‘Beanpole’: The Limits of Friendship and Manipulation

by Anna Campion

Sometimes, a tragedy happens that is so beyond the scale of my comprehension, that I cannot fully engage in it. It can be hard to watch relentless news coverage or read emotional articles about senseless death, violence, sickness, war, etc. Beanpole’s mastery lies in making me engage with a series of senseless tragedies for over two hours, and not really allowing me any breaks. Now, I say senseless tragedies, but Beanpole never strays into the gratuitous. Beanpole follows Iya, a Russian nurse in Leningrad in the immediate aftermath of the Soviet Union seizing Berlin, in 1945. Iya is the mother of Pashka, a young three-year-old boy, but after a terrible accident coincides with Iya’s friend from the frontlines, Masha, coming to live with Iya, she is roped into a scheme she has no interest in being in.

Beginner’s Luck, Beginner’s Excellence

This is some of the most intense and subtle acting I’ve ever seen in my life, from two newcomers to the scene. Viktoria Miroshnichenko as Iya, or Beanpole, the titular character, is a commanding and gentle presence on screen, reminding me of Hunter Schafer’s performance in Euphoria, and yes, they also happen to look like twins. It doesn’t hurt that Miroshnichenko is nearly six feet tall, and towers over everyone else in this film, the men included. Vasilisa Perelygina as Masha, Iya’s shorter, brunette counterpart, is equal parts sympathetic and sinister in her portrayal of a grieving and desperate woman. The connection between Masha and Iya is through their shared time on the frontlines of World War Two, which makes their connection intense, intimate, and filled with shared trauma. Miroshnichenko and Perelygina really make that connection come to life, and their portrayal made me simultaneously root for and against them being with one another, either platonically or romantically.

Additional performances from Konstantin Balakirev as Stepan, a parapalegic veteran, and Andrey Bykov as Doctor Ivanovich add a lot of depth and tragedy to this already brutal tale. However, the two leads shine brightest, and their chemistry is simultaneously ecstasy and agony to watch.


Kino Lorber

Making Mundanity Beautiful

Green is an important motif in this film, a color that Iya wears and is around often, and one that eventually bleeds into Masha’s wardrobe, signifying their strong, homoerotic friendship. I found the green to be indicative of growth and life in a desolate atmosphere. Beyond the symbolism of this color, it really stands out with the orange-yellow filter the camera uses to film. The colors green and red really pop out with this filter, coming alive against the cold blues, dirty whites, and dull browns that make up the majority of the backdrop to Iya and Masha.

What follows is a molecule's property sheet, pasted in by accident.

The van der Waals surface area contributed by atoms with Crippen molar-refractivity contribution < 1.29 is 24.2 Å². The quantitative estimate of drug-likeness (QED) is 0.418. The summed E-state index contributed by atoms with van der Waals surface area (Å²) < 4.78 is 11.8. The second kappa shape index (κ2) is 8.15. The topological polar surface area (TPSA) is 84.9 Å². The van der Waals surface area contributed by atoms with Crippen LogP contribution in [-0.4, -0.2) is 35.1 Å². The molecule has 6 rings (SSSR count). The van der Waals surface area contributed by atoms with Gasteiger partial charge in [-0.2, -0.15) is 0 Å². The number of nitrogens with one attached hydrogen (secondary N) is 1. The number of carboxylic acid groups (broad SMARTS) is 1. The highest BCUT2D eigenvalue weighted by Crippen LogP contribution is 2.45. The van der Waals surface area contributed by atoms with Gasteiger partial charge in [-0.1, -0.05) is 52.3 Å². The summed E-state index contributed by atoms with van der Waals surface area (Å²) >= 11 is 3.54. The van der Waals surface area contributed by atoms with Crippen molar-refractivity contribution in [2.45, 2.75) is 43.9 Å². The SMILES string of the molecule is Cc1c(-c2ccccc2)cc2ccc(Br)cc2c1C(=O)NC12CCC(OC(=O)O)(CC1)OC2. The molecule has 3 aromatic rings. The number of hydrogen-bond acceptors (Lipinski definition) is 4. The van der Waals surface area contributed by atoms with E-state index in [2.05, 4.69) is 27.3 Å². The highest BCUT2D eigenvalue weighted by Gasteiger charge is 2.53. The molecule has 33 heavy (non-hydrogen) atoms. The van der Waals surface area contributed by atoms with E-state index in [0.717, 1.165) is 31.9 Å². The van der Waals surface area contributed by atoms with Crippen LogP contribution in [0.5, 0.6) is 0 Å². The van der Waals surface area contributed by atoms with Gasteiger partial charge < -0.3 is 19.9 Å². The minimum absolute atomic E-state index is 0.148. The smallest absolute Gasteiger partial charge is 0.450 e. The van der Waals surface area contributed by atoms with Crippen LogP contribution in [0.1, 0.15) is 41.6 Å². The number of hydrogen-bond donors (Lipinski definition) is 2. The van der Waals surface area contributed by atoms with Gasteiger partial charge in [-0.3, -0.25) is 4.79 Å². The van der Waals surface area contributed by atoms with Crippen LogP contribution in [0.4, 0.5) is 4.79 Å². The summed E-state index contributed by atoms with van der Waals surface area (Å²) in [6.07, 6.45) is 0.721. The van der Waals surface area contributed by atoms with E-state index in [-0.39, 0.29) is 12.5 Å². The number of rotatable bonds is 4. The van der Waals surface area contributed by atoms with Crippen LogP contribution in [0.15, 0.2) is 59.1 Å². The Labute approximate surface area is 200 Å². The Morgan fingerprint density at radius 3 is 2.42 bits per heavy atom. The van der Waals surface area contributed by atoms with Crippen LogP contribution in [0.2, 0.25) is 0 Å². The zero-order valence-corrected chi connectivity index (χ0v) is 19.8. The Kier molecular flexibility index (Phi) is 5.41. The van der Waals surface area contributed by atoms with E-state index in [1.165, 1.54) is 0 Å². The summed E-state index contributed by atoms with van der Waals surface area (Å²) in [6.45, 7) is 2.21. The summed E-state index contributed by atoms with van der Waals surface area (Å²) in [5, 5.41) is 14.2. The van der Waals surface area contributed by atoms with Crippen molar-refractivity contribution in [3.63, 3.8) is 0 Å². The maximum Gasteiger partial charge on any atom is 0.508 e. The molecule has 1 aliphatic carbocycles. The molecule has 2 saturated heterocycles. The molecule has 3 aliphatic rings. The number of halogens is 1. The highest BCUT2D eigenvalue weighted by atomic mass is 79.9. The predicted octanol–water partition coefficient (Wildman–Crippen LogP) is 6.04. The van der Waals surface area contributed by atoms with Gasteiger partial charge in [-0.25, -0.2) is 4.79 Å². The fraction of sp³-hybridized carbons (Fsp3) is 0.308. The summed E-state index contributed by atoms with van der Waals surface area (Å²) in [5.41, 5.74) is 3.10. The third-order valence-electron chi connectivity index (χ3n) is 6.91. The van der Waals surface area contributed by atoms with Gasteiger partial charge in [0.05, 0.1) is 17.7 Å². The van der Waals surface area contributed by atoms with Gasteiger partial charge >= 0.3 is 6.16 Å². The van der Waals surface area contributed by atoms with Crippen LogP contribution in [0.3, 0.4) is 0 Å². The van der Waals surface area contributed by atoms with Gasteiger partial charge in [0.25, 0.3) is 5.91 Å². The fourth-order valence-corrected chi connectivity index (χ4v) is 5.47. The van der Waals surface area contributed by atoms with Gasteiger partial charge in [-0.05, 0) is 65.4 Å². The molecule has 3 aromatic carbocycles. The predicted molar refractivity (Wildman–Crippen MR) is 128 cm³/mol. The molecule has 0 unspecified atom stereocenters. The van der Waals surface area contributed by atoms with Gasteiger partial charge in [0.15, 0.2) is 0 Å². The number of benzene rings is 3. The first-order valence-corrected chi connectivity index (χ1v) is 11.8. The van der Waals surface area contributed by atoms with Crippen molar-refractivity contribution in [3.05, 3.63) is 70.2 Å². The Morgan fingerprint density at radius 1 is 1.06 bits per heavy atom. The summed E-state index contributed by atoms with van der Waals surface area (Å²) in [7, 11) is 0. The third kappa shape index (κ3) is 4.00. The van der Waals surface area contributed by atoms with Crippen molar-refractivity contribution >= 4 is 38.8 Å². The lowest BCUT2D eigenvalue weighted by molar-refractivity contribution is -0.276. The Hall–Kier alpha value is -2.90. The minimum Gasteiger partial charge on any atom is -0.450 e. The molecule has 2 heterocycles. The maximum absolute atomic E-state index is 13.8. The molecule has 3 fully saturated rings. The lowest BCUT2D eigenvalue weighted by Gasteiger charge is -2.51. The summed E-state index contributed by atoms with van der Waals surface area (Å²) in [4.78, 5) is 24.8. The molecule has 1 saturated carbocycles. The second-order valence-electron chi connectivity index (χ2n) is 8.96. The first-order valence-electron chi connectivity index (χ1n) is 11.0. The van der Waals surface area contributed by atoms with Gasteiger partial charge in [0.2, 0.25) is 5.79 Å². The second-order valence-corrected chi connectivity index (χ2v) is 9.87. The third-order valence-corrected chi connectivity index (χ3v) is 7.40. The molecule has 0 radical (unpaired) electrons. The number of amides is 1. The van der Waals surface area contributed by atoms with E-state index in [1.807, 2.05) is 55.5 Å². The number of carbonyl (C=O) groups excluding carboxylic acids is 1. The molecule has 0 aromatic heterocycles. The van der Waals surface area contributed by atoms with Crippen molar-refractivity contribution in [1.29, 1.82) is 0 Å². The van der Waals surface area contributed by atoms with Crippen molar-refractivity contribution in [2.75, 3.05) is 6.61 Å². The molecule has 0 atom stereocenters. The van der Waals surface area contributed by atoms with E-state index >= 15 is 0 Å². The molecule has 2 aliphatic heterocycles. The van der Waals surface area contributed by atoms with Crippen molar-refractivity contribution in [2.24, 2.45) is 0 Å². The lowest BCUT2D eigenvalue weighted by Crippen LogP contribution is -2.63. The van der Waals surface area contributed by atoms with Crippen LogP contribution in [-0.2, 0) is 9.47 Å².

Kseniya Sereda, the cinematographer, is only 25, but clearly has a strong grasp on her camera movements and use of color to illuminate and deepen the story here. I point out the green in particular because it’s impossible to miss, but it has a particular moment later on in the film where Iya and Masha have a physical moment that covers them both in green paint.

I admittedly was surprised to see that a man, Kantemir Balagov, wrote and directed this film, because of how deeply it portrays a female-to-female relationship with subtlety and grace. It seems almost everyone involved in this film is a spring chicken, with Balagov not even 30 yet. Balagov really wrote a beautiful story here, one that I can only imagine was difficult to conceive and put to paper, not only in plot but in subject matter. This is dark and intense, and someone in their late 20s having this much insight makes me look forward to what Balagov has coming next.

The Sound of Silence

The lack of a significant score throughout the film lends to the eerie, desolate backdrop of Leningrad at this time. I found the sound and score, or lack thereof, to be very appropriate. There is no room for any sort of frivolity or introspection in this setting, and that practicality is reflected in the sound. There’s nothing extra, nothing to distract from the tragedy.

The only time any extraneous music was noticeable was in a scene celebrating New Year’s Eve, where there was good and dance, and even then the conversation happening in the scenes are heavy. Masha is pressuring Doctor Ivanovich, coercing him into something he does not want to do, even during a time that is supposed to be a celebration.

In terms of sound and sound mixing, I found the best moments in the entire film to be when Iya is experiencing her episodes of freezing. Due to her post-traumatic stress, she has episodes where she freezes up, unable to speak, move, only breathing shallowly. The sound mixing here is phenomenal, making the audience as isolated with Iya’s breathing as she is. It’s the only thing we hear in these moments of darkness, and the close-up on Iya makes it the only thing we see.

Intensity of Introduction

To be honest, it’s difficult to write a review fully describing how devastating this film is without revealing major spoilers, which I really do not want to do in this film. I encourage viewing this with someone you love, or something you love, so you aren’t as devastated as I was upon finishing. I will also be the first to admit that I am not in tune with Russian film, but as Parasite and The Handmaiden exposed me to beautiful Korean film, this film has exposed me to the beauties and tragedies of Russian film. Watch it, hug your loved ones, and soldier on as Iya and Masha do.

Follow MovieBabble on Twitter @MovieBabble_ and Anna @iamthecampion

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1 comment

Nick Kush February 12, 2020 - 3:27 pm

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